I think our industry has completely overcomplicated the idea of big data. The role it plays is actually quite simple. When you break it down, VDP views are #5 on the “what to measure” list. Below is the infrastructure of the order in which you achieve your end game of more sales, closed service ROs, and repeat buyers.
1. Sales Data: Securing accurate and timely sales match data is paramount. There is nothing more important. Leverage sales match data to see if a customer bought from you or somewhere else? What make and model did they choose? Was it your brand or a competitor’s brand? Monitor your pump in and pump out percent to hold onto sales in your PMA.
2. Service Data: Measure your closed service repair orders – especially during the critical period from after a sale to the first recommended service appointment. This is where most dealers experience the biggest drop off in retention. Did the customer come to your store for their vehicle’s initial scheduled maintenance or to a competitor? Did they order replacement parts from you or somewhere else? How many people made a service appointment on your website? How many of those people actually showed up? What sales opportunities exist among your service customers?
3. Showroom & Service Traffic: Next quantify, how many people physically came into your store or entered your service lane? The majority of people don’t have time to browse around multiple dealerships or visit your service center just for a quote. If they came to you, it’s for a reason. So make sure your staff is in the business of closing deals and ROs.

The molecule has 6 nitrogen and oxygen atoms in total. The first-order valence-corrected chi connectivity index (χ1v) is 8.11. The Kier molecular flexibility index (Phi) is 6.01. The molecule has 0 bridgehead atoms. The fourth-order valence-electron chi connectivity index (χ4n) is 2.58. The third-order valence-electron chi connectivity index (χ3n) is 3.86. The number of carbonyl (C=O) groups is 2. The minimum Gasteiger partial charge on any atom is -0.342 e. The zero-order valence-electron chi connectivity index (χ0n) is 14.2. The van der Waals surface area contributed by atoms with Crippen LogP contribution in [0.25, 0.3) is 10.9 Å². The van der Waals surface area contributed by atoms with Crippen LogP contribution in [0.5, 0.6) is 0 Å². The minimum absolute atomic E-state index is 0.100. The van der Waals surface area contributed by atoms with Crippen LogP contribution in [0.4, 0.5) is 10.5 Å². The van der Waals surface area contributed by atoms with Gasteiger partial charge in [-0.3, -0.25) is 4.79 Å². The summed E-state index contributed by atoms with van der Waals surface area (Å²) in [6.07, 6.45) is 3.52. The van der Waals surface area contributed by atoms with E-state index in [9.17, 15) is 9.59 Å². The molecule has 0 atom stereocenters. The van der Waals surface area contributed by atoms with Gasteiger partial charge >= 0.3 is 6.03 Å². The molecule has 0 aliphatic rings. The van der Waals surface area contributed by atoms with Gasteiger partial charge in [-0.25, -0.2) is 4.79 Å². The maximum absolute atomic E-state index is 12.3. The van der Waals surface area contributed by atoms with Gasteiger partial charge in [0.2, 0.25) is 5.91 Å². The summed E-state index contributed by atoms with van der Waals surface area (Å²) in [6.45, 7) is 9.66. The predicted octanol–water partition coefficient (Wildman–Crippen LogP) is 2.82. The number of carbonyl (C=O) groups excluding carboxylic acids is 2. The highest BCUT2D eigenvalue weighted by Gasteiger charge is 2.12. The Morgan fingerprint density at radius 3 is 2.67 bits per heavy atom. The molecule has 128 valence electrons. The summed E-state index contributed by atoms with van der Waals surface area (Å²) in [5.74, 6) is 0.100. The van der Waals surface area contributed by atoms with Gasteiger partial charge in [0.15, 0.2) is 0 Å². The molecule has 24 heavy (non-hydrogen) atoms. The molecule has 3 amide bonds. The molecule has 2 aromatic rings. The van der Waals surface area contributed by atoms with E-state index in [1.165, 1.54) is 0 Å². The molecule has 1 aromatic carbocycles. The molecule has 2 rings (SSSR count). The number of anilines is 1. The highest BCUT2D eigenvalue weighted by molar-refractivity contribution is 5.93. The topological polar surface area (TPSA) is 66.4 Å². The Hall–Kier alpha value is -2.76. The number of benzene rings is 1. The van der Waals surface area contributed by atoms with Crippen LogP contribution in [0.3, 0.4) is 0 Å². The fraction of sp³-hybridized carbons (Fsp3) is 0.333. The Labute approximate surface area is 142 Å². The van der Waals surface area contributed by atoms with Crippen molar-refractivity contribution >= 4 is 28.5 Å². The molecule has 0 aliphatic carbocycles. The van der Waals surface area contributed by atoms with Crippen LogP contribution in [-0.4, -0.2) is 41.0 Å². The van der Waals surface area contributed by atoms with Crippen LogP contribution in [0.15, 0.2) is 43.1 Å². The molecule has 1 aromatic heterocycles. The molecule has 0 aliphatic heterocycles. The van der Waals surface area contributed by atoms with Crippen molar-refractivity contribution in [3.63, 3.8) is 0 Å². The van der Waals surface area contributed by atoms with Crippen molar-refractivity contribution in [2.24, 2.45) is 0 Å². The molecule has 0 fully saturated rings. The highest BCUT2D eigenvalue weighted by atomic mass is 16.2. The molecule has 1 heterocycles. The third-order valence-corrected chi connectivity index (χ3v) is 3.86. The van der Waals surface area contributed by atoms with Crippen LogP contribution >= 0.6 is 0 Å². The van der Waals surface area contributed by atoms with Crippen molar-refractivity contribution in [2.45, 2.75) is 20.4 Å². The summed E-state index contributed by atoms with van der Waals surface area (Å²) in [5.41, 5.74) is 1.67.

4. Leads, Phone Calls, & Chats: When potential customers complete an action on your website, whether it’s submitting a lead form or picking up the phone to call you, that opens the door to potential sales. Metrics on your lead, call, and chat volumes are important to analyze, but it’s much more about quality than quantity. Instead of focusing your budget on more leads, calls and chats, focus on the actions that drive showroom visits.
5. VDP Traffic: VDP views drive awareness, familiarity, and consideration. Although they can influence a customer to take further action, they do not directly result in sales.
MYTH #2: VDP traffic is the foundation for future sales.
In what world does a VDP view hold more value than an actual human-to-human interaction? VDP views are not the foundation. Showroom traffic is. Correct me if I’m wrong, but last time I checked, getting people in the door and speaking to them face-to-face is the best way to get them in a vehicle so they can touch, see, feel, drive and experience it for themselves. Show rates are infinitely more impactful than any ad or page view could ever be. Our industry has become so brainwashed, people believe more time, energy, and money should be allocated to driving VDP views rather than using those resources to drive showroom traffic. It’s absolutely mind-boggling.